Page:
eating them; thats' what we vegans share with them. We also want to avoid any information that makes us change.
There is also the option for people to try a 21 or 30 day vegan challenge and try veganism online....cheers
 
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VeganRachel

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Unless maybe you invite them to your place for vegan food and explain why you can not eat anywhere else.
Thanks for saying the truth! you rock!.
How long vegan? does your birth family support what you do? are you married and what about your spouse,
children....?
Its' true, most humans do not want to hear vegan messages. But we must speak up, however we are
comfortable, around humans. When I mention I am vegan (many years), most women reply with a
somewhat defensive "I don't eat much meat" statement. And its' hard to know what too say, like "isnt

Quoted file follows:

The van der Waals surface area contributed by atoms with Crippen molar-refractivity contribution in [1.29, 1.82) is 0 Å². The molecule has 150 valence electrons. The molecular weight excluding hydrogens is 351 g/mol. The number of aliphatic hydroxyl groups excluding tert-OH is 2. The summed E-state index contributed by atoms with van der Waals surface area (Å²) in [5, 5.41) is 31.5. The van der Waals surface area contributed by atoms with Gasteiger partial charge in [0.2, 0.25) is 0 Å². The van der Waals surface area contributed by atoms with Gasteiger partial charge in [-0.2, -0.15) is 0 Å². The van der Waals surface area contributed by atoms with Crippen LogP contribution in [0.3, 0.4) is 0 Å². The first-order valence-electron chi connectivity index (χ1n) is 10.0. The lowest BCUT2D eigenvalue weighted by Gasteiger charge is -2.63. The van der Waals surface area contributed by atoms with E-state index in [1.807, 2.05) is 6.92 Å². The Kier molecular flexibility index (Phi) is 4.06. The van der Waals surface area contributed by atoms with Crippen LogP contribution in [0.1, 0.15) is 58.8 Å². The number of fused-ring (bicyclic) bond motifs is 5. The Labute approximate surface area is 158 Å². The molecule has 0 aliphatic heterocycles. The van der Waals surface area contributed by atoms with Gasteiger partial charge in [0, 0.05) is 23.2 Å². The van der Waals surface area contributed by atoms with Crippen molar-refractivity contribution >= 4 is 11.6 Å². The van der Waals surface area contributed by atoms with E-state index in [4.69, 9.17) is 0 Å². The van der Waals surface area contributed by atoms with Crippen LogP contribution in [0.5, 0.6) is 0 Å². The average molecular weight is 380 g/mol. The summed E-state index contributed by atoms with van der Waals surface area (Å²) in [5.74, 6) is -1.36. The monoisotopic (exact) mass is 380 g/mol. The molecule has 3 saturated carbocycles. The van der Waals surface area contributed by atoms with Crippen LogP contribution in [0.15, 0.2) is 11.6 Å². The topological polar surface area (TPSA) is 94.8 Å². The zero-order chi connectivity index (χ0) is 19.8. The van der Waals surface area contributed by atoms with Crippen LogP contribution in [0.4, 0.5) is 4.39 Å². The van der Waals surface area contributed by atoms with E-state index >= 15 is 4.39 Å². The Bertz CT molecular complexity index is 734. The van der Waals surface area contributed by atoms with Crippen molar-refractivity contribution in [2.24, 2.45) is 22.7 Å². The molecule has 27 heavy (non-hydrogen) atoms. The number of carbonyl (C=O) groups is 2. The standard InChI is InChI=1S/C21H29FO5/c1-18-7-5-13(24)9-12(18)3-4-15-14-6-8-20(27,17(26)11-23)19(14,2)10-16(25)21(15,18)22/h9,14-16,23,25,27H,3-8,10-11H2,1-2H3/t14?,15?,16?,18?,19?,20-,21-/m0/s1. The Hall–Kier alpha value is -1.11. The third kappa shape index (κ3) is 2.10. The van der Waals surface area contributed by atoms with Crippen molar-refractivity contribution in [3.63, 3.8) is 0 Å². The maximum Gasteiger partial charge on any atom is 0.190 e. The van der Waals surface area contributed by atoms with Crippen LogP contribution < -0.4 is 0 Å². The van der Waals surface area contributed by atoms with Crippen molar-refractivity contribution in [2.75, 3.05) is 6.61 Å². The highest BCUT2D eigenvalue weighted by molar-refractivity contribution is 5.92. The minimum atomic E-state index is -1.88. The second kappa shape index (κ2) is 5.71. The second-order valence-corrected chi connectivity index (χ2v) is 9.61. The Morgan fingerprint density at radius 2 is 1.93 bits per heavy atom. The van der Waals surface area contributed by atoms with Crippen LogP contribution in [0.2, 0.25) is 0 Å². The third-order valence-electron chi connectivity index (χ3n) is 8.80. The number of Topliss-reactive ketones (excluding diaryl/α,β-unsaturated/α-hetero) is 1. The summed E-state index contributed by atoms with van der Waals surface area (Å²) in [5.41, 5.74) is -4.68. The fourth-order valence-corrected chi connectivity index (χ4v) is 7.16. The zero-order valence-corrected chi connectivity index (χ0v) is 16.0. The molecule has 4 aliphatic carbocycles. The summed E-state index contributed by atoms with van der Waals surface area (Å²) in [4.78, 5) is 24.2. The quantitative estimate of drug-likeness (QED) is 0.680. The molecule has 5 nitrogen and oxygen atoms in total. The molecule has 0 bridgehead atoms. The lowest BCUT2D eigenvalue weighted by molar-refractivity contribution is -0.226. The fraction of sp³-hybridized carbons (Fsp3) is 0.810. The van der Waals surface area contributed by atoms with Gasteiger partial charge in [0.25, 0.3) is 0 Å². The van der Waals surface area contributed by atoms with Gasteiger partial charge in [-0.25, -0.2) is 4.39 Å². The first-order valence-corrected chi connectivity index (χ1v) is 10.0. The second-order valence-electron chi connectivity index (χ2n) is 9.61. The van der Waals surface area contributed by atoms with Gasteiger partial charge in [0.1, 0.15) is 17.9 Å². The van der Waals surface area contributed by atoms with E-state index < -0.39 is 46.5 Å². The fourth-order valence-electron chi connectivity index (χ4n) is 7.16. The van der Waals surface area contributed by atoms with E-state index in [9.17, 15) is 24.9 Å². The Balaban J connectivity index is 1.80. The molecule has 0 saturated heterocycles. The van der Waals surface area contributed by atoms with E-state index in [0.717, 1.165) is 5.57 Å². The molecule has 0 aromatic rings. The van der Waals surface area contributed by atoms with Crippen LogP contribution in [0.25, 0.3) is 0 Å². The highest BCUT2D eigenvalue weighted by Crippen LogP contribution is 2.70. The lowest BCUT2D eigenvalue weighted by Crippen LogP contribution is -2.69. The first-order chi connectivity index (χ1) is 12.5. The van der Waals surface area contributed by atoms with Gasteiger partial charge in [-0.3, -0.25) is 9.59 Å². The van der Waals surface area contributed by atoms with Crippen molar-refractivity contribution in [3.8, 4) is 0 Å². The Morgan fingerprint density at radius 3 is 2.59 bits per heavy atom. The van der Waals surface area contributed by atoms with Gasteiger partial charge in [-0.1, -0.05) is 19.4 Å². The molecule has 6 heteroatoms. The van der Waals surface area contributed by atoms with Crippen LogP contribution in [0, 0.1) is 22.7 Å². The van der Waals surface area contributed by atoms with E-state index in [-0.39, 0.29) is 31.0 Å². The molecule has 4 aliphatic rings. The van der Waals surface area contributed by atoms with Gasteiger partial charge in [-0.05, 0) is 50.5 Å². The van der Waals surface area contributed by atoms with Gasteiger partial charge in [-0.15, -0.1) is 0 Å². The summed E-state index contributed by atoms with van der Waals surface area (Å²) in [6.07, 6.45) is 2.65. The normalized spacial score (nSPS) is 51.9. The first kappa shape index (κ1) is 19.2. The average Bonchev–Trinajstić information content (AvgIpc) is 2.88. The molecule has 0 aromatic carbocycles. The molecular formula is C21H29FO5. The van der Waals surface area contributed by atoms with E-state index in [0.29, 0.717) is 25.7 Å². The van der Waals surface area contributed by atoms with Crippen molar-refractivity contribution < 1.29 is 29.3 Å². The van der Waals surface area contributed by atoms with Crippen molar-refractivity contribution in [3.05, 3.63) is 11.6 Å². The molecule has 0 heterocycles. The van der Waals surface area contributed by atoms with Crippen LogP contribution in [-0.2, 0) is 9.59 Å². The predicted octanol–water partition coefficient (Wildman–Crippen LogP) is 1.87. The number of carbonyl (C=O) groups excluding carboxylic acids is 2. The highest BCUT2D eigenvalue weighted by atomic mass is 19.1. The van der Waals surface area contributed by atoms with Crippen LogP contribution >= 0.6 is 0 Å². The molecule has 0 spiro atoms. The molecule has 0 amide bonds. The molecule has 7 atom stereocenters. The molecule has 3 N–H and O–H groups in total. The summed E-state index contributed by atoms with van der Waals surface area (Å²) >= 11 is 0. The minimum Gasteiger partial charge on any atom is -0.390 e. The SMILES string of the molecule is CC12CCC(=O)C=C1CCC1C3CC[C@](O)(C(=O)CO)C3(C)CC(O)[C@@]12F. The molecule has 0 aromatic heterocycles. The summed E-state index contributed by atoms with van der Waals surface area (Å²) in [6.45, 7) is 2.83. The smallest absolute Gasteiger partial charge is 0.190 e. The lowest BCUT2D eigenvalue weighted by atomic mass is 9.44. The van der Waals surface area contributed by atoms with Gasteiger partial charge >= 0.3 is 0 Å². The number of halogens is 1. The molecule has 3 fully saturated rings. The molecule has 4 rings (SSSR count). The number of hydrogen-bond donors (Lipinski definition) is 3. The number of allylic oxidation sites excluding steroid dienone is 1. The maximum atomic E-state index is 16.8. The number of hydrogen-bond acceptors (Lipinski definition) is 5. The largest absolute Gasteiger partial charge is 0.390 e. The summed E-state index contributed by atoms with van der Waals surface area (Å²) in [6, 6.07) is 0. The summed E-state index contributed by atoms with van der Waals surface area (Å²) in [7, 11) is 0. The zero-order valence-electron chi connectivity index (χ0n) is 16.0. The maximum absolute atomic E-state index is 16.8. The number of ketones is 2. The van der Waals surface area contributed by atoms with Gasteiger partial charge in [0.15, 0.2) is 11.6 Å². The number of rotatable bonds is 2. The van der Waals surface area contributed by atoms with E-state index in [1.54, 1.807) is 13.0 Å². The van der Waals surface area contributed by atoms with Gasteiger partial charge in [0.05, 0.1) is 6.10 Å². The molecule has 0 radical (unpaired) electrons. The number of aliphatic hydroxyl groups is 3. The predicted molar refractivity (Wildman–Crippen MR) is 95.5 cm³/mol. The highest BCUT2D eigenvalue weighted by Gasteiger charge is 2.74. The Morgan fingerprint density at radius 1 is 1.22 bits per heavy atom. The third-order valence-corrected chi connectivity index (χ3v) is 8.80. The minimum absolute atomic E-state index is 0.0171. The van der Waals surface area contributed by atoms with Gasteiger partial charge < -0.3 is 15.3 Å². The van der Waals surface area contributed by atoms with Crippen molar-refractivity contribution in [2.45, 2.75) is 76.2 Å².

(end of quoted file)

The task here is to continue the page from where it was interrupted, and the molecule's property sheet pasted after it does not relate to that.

that wonderful for you", or "but what is not much and would you trade place with that animal?".
Most humans do not smoke cigarettes and many are offended by the smell of them, especially at mealtime.
How many humans would enjoy their meal as nonsmokers, if they kept going to a restaurant and having many
customers lighting up their cancer-ettes after they finished their meal?. This is somewhat what vegans feel when
going to restaurants that serve the dead. Its' not a perfect analogy, but hopefully puts the idea across.
So many humans LOVE their cats and dogs and get upset when they are ill. But they are totally disconnected
to the sentience and suffering of flesh and blood from animals they eat. The industry has deliberately de-humanized
the dead animals they profit from. As long as humans ignore the suffering of animals, they will see the slab of flesh
as food, meals, not whole. But when you do not want to listen and hear, its' convenient to ignore the facts.
I believe animal ag is very threatened by veganism and over many years has hired hundreds of trolls who scan
forums on this channel, social media sites, video sites, and many other places. They can make nasty comments about
veganism, lie, pretend they are "ex-vegans", support macho meat-eating, talk about malnutrition, animals killed by